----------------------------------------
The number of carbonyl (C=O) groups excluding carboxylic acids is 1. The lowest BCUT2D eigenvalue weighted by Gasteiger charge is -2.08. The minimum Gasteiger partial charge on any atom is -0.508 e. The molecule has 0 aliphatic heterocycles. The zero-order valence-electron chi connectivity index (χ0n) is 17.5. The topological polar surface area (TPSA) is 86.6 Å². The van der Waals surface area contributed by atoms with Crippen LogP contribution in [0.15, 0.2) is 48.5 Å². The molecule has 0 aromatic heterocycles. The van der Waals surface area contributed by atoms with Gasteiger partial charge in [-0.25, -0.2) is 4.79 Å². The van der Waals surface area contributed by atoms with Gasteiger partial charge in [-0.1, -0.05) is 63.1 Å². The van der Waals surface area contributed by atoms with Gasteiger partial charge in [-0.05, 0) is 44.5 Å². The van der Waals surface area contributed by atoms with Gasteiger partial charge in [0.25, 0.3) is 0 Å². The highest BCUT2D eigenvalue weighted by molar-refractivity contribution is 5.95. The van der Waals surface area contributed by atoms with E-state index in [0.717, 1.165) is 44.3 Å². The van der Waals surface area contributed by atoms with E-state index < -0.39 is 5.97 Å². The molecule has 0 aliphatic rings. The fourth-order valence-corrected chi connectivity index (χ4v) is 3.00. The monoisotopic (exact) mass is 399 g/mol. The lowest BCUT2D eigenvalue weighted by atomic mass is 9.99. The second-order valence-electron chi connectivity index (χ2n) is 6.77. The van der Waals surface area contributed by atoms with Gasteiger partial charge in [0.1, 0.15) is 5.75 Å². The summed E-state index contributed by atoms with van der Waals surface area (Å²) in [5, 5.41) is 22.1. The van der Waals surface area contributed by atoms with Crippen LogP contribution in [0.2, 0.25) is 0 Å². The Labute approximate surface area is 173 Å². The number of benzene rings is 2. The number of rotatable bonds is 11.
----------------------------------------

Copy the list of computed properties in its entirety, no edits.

The number of carbonyl (C=O) groups excluding carboxylic acids is 1. The lowest BCUT2D eigenvalue weighted by Gasteiger charge is -2.08. The minimum Gasteiger partial charge on any atom is -0.508 e. The molecule has 0 aliphatic heterocycles. The zero-order valence-electron chi connectivity index (χ0n) is 17.5. The topological polar surface area (TPSA) is 86.6 Å². The van der Waals surface area contributed by atoms with Crippen LogP contribution in [0.15, 0.2) is 48.5 Å². The molecule has 0 aromatic heterocycles. The van der Waals surface area contributed by atoms with Gasteiger partial charge in [-0.25, -0.2) is 4.79 Å². The van der Waals surface area contributed by atoms with Gasteiger partial charge in [-0.1, -0.05) is 63.1 Å². The van der Waals surface area contributed by atoms with Gasteiger partial charge in [-0.05, 0) is 44.5 Å². The van der Waals surface area contributed by atoms with Gasteiger partial charge in [0.25, 0.3) is 0 Å². The highest BCUT2D eigenvalue weighted by molar-refractivity contribution is 5.95. The van der Waals surface area contributed by atoms with E-state index in [0.717, 1.165) is 44.3 Å². The van der Waals surface area contributed by atoms with E-state index < -0.39 is 5.97 Å². The molecule has 0 aliphatic rings. The fourth-order valence-corrected chi connectivity index (χ4v) is 3.00. The monoisotopic (exact) mass is 399 g/mol. The lowest BCUT2D eigenvalue weighted by atomic mass is 9.99. The second-order valence-electron chi connectivity index (χ2n) is 6.77. The van der Waals surface area contributed by atoms with Gasteiger partial charge in [0.1, 0.15) is 5.75 Å². The summed E-state index contributed by atoms with van der Waals surface area (Å²) in [5, 5.41) is 22.1. The van der Waals surface area contributed by atoms with Crippen LogP contribution in [0.2, 0.25) is 0 Å². The Labute approximate surface area is 173 Å². The number of benzene rings is 2. The number of rotatable bonds is 11.